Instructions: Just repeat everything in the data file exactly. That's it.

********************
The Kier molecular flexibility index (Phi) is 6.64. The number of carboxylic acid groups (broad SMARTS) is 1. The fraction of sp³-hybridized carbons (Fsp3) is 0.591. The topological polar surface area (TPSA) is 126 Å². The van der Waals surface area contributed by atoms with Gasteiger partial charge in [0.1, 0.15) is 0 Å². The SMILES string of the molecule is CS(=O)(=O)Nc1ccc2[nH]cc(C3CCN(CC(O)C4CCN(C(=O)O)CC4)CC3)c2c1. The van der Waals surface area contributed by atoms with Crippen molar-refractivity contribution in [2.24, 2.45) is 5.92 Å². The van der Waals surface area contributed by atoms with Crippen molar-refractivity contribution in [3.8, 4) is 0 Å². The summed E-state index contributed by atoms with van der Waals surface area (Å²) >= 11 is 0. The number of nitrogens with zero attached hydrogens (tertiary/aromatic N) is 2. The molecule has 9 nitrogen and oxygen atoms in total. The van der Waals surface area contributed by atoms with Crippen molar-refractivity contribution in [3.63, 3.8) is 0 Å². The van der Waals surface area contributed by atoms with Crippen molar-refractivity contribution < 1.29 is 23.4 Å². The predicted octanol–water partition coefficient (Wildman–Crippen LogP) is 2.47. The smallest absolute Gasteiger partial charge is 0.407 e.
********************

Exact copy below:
The Kier molecular flexibility index (Phi) is 6.64. The number of carboxylic acid groups (broad SMARTS) is 1. The fraction of sp³-hybridized carbons (Fsp3) is 0.591. The topological polar surface area (TPSA) is 126 Å². The van der Waals surface area contributed by atoms with Gasteiger partial charge in [0.1, 0.15) is 0 Å². The SMILES string of the molecule is CS(=O)(=O)Nc1ccc2[nH]cc(C3CCN(CC(O)C4CCN(C(=O)O)CC4)CC3)c2c1. The van der Waals surface area contributed by atoms with Crippen molar-refractivity contribution in [2.24, 2.45) is 5.92 Å². The van der Waals surface area contributed by atoms with Crippen molar-refractivity contribution in [3.8, 4) is 0 Å². The summed E-state index contributed by atoms with van der Waals surface area (Å²) >= 11 is 0. The number of nitrogens with zero attached hydrogens (tertiary/aromatic N) is 2. The molecule has 9 nitrogen and oxygen atoms in total. The van der Waals surface area contributed by atoms with Crippen molar-refractivity contribution in [3.63, 3.8) is 0 Å². The van der Waals surface area contributed by atoms with Crippen molar-refractivity contribution < 1.29 is 23.4 Å². The predicted octanol–water partition coefficient (Wildman–Crippen LogP) is 2.47. The smallest absolute Gasteiger partial charge is 0.407 e.